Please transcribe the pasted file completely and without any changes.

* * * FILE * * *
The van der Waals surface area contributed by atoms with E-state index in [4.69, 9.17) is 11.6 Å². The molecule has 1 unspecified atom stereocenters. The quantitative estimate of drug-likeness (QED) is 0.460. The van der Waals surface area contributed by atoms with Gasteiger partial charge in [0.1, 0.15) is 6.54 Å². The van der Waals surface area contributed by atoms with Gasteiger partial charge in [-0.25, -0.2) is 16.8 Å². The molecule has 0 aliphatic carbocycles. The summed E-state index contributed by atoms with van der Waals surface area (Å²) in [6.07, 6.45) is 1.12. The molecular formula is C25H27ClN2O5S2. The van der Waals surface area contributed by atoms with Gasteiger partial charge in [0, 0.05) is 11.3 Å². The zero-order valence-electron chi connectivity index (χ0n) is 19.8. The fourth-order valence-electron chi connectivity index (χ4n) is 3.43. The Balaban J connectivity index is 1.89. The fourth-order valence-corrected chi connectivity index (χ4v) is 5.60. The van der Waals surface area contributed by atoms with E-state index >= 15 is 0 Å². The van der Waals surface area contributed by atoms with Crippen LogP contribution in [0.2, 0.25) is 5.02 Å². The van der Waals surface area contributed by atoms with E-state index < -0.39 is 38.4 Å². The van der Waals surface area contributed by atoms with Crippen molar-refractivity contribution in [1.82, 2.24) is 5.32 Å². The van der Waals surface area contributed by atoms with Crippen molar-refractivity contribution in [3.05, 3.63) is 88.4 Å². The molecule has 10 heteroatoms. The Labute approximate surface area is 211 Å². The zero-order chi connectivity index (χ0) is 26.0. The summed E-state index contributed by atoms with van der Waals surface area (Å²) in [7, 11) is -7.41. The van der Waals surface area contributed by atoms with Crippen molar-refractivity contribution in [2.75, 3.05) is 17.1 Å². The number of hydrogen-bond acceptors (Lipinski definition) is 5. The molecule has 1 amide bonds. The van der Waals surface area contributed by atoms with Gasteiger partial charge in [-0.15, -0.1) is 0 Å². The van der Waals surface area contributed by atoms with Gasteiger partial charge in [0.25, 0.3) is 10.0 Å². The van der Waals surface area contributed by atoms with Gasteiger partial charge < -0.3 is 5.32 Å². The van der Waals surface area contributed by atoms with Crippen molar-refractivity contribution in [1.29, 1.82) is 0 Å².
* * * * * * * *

The van der Waals surface area contributed by atoms with E-state index in [4.69, 9.17) is 11.6 Å². The molecule has 1 unspecified atom stereocenters. The quantitative estimate of drug-likeness (QED) is 0.460. The van der Waals surface area contributed by atoms with Gasteiger partial charge in [0.1, 0.15) is 6.54 Å². The van der Waals surface area contributed by atoms with Gasteiger partial charge in [-0.25, -0.2) is 16.8 Å². The molecule has 0 aliphatic carbocycles. The summed E-state index contributed by atoms with van der Waals surface area (Å²) in [6.07, 6.45) is 1.12. The molecular formula is C25H27ClN2O5S2. The van der Waals surface area contributed by atoms with Gasteiger partial charge in [0, 0.05) is 11.3 Å². The zero-order valence-electron chi connectivity index (χ0n) is 19.8. The fourth-order valence-electron chi connectivity index (χ4n) is 3.43. The Balaban J connectivity index is 1.89. The fourth-order valence-corrected chi connectivity index (χ4v) is 5.60. The van der Waals surface area contributed by atoms with E-state index >= 15 is 0 Å². The van der Waals surface area contributed by atoms with Crippen LogP contribution in [0.2, 0.25) is 5.02 Å². The van der Waals surface area contributed by atoms with E-state index < -0.39 is 38.4 Å². The van der Waals surface area contributed by atoms with Crippen molar-refractivity contribution in [1.82, 2.24) is 5.32 Å². The van der Waals surface area contributed by atoms with Crippen molar-refractivity contribution in [3.05, 3.63) is 88.4 Å². The molecule has 10 heteroatoms. The Labute approximate surface area is 211 Å². The zero-order chi connectivity index (χ0) is 26.0. The summed E-state index contributed by atoms with van der Waals surface area (Å²) in [7, 11) is -7.41. The van der Waals surface area contributed by atoms with Crippen molar-refractivity contribution in [2.75, 3.05) is 17.1 Å². The number of hydrogen-bond acceptors (Lipinski definition) is 5. The molecule has 1 amide bonds. The van der Waals surface area contributed by atoms with Gasteiger partial charge in [-0.15, -0.1) is 0 Å². The van der Waals surface area contributed by atoms with Gasteiger partial charge in [0.25, 0.3) is 10.0 Å². The van der Waals surface area contributed by atoms with Gasteiger partial charge < -0.3 is 5.32 Å². The van der Waals surface area contributed by atoms with Crippen molar-refractivity contribution in [1.29, 1.82) is 0 Å².